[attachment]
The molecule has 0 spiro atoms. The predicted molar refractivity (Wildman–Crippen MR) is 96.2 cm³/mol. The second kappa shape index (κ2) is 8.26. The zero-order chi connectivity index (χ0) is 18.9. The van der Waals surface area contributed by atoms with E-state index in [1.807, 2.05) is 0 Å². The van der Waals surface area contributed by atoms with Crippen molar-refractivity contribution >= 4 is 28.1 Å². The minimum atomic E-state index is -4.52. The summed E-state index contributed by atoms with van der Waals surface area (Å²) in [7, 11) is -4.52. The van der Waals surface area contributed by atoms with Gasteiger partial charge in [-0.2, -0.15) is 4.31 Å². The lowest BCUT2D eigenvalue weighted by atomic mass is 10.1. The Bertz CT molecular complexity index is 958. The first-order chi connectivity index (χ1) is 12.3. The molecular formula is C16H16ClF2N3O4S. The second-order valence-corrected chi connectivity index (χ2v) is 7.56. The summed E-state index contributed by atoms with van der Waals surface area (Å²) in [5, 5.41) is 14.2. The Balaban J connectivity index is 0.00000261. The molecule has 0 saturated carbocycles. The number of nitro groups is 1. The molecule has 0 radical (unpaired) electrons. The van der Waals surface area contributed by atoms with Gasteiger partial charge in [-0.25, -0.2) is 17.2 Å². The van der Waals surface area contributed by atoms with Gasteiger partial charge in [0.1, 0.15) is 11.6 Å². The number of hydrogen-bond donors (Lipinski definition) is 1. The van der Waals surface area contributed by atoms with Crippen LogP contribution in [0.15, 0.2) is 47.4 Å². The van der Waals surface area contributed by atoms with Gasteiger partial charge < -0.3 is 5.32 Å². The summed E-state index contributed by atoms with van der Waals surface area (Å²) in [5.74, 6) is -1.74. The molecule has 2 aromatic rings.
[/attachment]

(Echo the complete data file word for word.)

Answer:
The molecule has 0 spiro atoms. The predicted molar refractivity (Wildman–Crippen MR) is 96.2 cm³/mol. The second kappa shape index (κ2) is 8.26. The zero-order chi connectivity index (χ0) is 18.9. The van der Waals surface area contributed by atoms with E-state index in [1.807, 2.05) is 0 Å². The van der Waals surface area contributed by atoms with Crippen molar-refractivity contribution >= 4 is 28.1 Å². The minimum atomic E-state index is -4.52. The summed E-state index contributed by atoms with van der Waals surface area (Å²) in [7, 11) is -4.52. The van der Waals surface area contributed by atoms with Gasteiger partial charge in [-0.2, -0.15) is 4.31 Å². The lowest BCUT2D eigenvalue weighted by atomic mass is 10.1. The Bertz CT molecular complexity index is 958. The first-order chi connectivity index (χ1) is 12.3. The molecular formula is C16H16ClF2N3O4S. The second-order valence-corrected chi connectivity index (χ2v) is 7.56. The summed E-state index contributed by atoms with van der Waals surface area (Å²) in [5, 5.41) is 14.2. The Balaban J connectivity index is 0.00000261. The molecule has 0 saturated carbocycles. The number of nitro groups is 1. The molecule has 0 radical (unpaired) electrons. The van der Waals surface area contributed by atoms with Gasteiger partial charge in [-0.25, -0.2) is 17.2 Å². The van der Waals surface area contributed by atoms with Gasteiger partial charge in [0.1, 0.15) is 11.6 Å². The number of hydrogen-bond donors (Lipinski definition) is 1. The van der Waals surface area contributed by atoms with Crippen LogP contribution in [0.15, 0.2) is 47.4 Å². The van der Waals surface area contributed by atoms with Gasteiger partial charge < -0.3 is 5.32 Å². The summed E-state index contributed by atoms with van der Waals surface area (Å²) in [5.74, 6) is -1.74. The molecule has 2 aromatic rings.